Read transcripts of debates in both Houses
Produced by Commons Library, Lords Library and Parliamentary Office Science and Technology
Search for Members by name, postcode, constituency and party
Learn about their experience, knowledge and interests
Celebrating people who have made Parliament a positive, inclusive working environment
Four staff networks for people to discuss and consider issues.
2018 marks 100 years since some women, and all men, could vote. Find out how you can join in
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Take a tour of Parliament and enjoy a delicious afternoon tea by the River Thames
See some of the sights you’ll encounter on a tour of Parliament
Book a school visit, classroom workshop or teacher-training session
Access videos, worksheets, lesson plans and games
Thousands of people appear in documents in the Parliamentary Archives, for many different reasons.
Below are some of the types of record that your ancestor might feature in. You might also want to see our case studies on finding ancestors in personal paper collections and divorce records.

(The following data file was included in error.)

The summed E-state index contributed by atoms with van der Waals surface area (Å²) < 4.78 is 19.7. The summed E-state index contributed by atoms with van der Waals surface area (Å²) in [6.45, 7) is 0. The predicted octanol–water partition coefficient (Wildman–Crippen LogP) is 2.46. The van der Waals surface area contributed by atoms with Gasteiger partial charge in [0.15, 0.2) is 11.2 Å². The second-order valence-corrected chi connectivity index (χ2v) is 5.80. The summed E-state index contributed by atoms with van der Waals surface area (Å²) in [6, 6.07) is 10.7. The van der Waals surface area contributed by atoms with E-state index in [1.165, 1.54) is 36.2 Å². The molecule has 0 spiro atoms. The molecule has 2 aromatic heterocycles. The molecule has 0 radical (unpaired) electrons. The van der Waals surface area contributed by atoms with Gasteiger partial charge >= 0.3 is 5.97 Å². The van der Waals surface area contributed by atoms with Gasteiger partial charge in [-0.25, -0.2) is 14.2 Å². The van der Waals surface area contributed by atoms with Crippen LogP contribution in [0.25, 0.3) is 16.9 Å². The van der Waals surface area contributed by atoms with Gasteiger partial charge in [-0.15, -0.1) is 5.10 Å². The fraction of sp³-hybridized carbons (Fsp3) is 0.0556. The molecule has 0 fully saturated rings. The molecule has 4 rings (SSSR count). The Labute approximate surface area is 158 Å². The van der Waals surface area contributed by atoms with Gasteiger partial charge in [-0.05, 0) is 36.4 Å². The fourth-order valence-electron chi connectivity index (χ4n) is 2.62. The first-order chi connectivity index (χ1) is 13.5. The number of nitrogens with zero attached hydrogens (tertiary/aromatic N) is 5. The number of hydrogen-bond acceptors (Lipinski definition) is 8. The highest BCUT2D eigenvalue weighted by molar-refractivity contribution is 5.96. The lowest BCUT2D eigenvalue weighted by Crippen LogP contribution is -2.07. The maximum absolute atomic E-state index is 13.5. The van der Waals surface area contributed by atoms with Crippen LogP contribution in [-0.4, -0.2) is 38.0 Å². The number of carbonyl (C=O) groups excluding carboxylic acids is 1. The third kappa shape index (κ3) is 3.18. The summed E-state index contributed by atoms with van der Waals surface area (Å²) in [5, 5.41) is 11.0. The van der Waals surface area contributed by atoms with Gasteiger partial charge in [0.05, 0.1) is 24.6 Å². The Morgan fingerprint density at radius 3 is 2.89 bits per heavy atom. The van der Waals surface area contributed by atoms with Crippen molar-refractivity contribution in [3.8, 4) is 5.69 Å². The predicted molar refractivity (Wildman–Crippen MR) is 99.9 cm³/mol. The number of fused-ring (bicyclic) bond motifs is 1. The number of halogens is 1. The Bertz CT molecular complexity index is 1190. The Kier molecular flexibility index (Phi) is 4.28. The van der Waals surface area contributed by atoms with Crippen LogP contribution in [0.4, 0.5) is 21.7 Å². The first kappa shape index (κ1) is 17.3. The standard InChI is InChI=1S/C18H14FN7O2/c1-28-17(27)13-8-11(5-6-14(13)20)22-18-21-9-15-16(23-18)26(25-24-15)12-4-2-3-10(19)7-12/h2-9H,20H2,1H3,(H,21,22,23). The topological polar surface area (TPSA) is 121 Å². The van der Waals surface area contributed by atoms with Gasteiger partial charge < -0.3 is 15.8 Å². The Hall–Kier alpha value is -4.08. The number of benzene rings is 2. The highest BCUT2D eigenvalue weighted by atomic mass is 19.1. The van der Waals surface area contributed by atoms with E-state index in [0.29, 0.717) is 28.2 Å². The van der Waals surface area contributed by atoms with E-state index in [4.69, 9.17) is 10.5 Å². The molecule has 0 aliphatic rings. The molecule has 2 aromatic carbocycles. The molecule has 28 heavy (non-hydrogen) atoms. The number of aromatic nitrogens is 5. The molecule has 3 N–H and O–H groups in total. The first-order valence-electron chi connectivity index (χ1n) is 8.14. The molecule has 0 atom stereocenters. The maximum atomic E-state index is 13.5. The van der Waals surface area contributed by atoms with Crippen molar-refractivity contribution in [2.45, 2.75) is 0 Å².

Before 1844, foreigners wishing to become British subjects (the process known as naturalisation) had to do so by obtaining a private Act of Parliament.
The Protestation Returns are the closest record we have to a census from 1642.
Between 1680 and 1781, Parliament requested information about known or reputed Roman Catholics on a number of occasions.
Thousands of roads, railways, canals and other public works were built by Act of Parliament and affected many people.
Many people have signed petitions to the House of Lords and House of Commons over the centuries.
The Private Bill witness database is a giant name index of potential use for family historians.
Explore the history, building and collections of Parliament, and find out about the impact of Parliament on everyday lives over the centuries